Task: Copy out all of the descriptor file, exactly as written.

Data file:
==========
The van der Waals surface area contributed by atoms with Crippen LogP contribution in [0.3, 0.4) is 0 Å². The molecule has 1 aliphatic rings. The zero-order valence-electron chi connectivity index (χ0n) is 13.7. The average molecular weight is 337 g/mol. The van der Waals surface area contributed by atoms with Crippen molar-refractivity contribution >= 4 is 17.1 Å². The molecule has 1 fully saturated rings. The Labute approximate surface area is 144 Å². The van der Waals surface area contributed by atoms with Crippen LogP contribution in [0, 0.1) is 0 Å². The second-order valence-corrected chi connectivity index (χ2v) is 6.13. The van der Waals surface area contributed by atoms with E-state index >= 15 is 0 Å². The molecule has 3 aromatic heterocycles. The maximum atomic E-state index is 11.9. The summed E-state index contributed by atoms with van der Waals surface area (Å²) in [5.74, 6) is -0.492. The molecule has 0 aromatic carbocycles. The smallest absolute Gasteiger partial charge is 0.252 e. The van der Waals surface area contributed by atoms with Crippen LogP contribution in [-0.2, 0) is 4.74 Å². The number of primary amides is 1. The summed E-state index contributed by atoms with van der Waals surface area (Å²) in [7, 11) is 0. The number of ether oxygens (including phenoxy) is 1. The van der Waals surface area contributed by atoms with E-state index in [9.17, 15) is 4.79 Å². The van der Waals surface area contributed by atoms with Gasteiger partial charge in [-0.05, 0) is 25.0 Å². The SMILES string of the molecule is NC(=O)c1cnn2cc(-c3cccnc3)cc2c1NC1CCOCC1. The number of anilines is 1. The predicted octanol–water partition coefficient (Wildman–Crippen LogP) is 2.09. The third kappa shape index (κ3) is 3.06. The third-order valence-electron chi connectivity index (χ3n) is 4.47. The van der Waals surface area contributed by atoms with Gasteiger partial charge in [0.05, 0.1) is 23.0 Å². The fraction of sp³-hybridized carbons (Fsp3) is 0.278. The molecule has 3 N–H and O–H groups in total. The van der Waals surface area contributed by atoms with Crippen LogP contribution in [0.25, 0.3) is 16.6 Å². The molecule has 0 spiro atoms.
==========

The van der Waals surface area contributed by atoms with Crippen LogP contribution in [0.3, 0.4) is 0 Å². The molecule has 1 aliphatic rings. The zero-order valence-electron chi connectivity index (χ0n) is 13.7. The average molecular weight is 337 g/mol. The van der Waals surface area contributed by atoms with Crippen molar-refractivity contribution >= 4 is 17.1 Å². The molecule has 1 fully saturated rings. The Labute approximate surface area is 144 Å². The van der Waals surface area contributed by atoms with Crippen LogP contribution in [0, 0.1) is 0 Å². The second-order valence-corrected chi connectivity index (χ2v) is 6.13. The van der Waals surface area contributed by atoms with E-state index >= 15 is 0 Å². The molecule has 3 aromatic heterocycles. The maximum atomic E-state index is 11.9. The summed E-state index contributed by atoms with van der Waals surface area (Å²) in [5.74, 6) is -0.492. The molecule has 0 aromatic carbocycles. The smallest absolute Gasteiger partial charge is 0.252 e. The van der Waals surface area contributed by atoms with Crippen LogP contribution in [-0.2, 0) is 4.74 Å². The number of primary amides is 1. The summed E-state index contributed by atoms with van der Waals surface area (Å²) in [7, 11) is 0. The number of ether oxygens (including phenoxy) is 1. The van der Waals surface area contributed by atoms with E-state index in [9.17, 15) is 4.79 Å². The van der Waals surface area contributed by atoms with Gasteiger partial charge in [-0.05, 0) is 25.0 Å². The SMILES string of the molecule is NC(=O)c1cnn2cc(-c3cccnc3)cc2c1NC1CCOCC1. The number of anilines is 1. The predicted octanol–water partition coefficient (Wildman–Crippen LogP) is 2.09. The third kappa shape index (κ3) is 3.06. The third-order valence-electron chi connectivity index (χ3n) is 4.47. The van der Waals surface area contributed by atoms with Gasteiger partial charge in [0.05, 0.1) is 23.0 Å². The fraction of sp³-hybridized carbons (Fsp3) is 0.278. The molecule has 3 N–H and O–H groups in total. The van der Waals surface area contributed by atoms with Crippen LogP contribution in [0.25, 0.3) is 16.6 Å². The molecule has 0 spiro atoms.